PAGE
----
4. Braking, Accelerating and Steering

We learned that braking should be done only in a straight line and you should let off the brakes going into the turn. Gas should be applied slowly as you leave a corner and increased as you continue on the straight. When it comes to steering, a common analogy is to think of the vehicle as your dance partner. You don't want to tell the car what to do, you want to guide it with slow hand movements. 

Taking the Durango SRT On the Track

Dodge Durango SRT

I was paired with two crucial components for my day of track driving. The first was my CGI Motorsports instructor, Bob, and the second was the vehicle I would be driving - a 2019 Dodge Durango SRT. While FCA brought a whole slew of vehicles including the Dodge Challenger Scat Pack Widebody, Dodge Charger SRT Hellcat and Jeep Grand Cherokee SRT, we were asked to stick with the same vehicle for the day in order to focus on learning the course instead of figuring out each new car. 

Although the classroom style instructions were excellence, understanding the theory behind driving the line and actually doing it proved to be very different. Bob took the first few laps while I took shotgun to see how it's done. Then it was my turn to take the wheel.

My first round on the track in the Durango SRT wasn't exactly smooth sailing - quite literally. Bob had to remind me to steer smoothly, be less jerky and guide the car with slow hand movements. Figuring out the concept of the racing line and finding the apex was a challenge as I was trying to maintain a somewhat respectable speed. With so much to focus on, I forgot to check for passing vehicles entirely in the first couple of laps. Luckily, Bob was watching out and warned me when a car was coming up to pass so I could point. 

Dodge Durango Front
I was skeptical about being assigned to a heavy SUV, but the Durango SRT held up its end of the deal.

What I lacked in natural track driving talent, The 2019 Dodge Durango SRT made up for in performance. It had more than enough power for the job with a 6.4-liter V8 engine producing 475-hp and 470 lb-ft of torque. Acceleration was also effortless for the performance SUV. The Durango SRT can hit 60 mph in under 5 seconds. The main struggle I had learning the vehicle was that the curb weight, at 5,510 lbs, made it feel like I was driving faster than I was. In my first couple of laps, I thought I was nearing 90 mph on the straights and was shocked to learn I was barely hitting 75. Not exactly worthy of bragging rights.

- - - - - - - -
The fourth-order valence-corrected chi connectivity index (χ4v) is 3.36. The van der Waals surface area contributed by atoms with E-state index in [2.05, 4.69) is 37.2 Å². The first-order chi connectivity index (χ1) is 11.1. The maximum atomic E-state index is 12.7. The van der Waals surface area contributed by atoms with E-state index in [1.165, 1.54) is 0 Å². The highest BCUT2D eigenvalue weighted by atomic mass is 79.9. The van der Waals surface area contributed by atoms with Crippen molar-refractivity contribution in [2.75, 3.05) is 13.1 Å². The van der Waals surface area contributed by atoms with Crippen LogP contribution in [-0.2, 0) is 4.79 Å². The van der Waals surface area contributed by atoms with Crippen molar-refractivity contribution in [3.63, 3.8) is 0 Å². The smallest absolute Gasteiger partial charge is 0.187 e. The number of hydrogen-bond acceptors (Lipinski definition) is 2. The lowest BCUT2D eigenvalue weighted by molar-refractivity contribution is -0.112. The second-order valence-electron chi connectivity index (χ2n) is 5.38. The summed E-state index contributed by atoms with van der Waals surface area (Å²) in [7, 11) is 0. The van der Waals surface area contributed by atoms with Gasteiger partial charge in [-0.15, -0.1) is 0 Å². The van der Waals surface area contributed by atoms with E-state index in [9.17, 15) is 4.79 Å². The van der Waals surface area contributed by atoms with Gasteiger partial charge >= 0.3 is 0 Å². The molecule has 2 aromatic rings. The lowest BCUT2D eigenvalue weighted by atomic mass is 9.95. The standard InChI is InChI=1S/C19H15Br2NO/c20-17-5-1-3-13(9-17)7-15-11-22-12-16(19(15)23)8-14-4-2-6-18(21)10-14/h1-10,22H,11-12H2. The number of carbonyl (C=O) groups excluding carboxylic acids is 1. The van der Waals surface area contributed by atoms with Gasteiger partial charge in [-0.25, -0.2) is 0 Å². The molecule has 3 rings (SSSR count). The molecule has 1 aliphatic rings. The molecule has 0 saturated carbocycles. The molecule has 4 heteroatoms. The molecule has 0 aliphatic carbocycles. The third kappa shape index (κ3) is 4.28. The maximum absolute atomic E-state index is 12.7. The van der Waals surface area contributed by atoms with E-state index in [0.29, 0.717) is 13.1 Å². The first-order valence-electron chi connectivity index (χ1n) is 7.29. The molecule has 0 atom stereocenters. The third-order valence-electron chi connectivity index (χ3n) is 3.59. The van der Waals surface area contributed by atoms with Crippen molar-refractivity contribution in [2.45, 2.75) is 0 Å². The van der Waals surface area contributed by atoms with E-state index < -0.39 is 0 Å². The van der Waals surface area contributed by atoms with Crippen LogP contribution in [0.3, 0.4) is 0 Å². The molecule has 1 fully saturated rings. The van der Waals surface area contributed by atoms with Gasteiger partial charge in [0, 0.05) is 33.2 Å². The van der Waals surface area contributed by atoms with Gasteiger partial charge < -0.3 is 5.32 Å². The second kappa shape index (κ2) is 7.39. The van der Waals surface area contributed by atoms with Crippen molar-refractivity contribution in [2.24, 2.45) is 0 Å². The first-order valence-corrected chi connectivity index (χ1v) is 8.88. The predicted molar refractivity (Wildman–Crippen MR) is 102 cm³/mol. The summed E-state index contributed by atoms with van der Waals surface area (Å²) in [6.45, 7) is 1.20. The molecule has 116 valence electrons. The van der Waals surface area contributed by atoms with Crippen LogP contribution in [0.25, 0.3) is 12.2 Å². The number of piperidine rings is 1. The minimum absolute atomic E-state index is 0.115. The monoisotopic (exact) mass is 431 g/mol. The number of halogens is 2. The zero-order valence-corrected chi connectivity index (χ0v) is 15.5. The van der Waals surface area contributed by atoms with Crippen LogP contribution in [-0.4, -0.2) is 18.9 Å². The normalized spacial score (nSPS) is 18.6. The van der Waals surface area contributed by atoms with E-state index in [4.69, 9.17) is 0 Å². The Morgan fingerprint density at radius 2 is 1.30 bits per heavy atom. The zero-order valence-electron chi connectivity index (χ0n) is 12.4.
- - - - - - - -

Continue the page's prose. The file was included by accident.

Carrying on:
I was initially concerned about the higher center of gravity in the Durango when going around the turns, but the SUV handled the corners with confidence. As I started to trust the vehicle and the coaching from my patient instructor, my laps started to improve. By the last 20-minute track session, I was able to be more generous with the gas pedal. While I was by no means a speed demon and got passed more times than not, becoming more comfortable with the racing line was a win in my book.

How to Get Started 

MAMA track school
Find a great instructor (thanks Bob!) and get behind the wheel.

For anyone itching to try their hand at track driving, I would recommend looking up instructors and raceways in your area and then getting behind the wheel. Almost any vehicle can be used for this adrenaline boosting activity which, according to my instructor, can quickly evolve into a lifelong passion.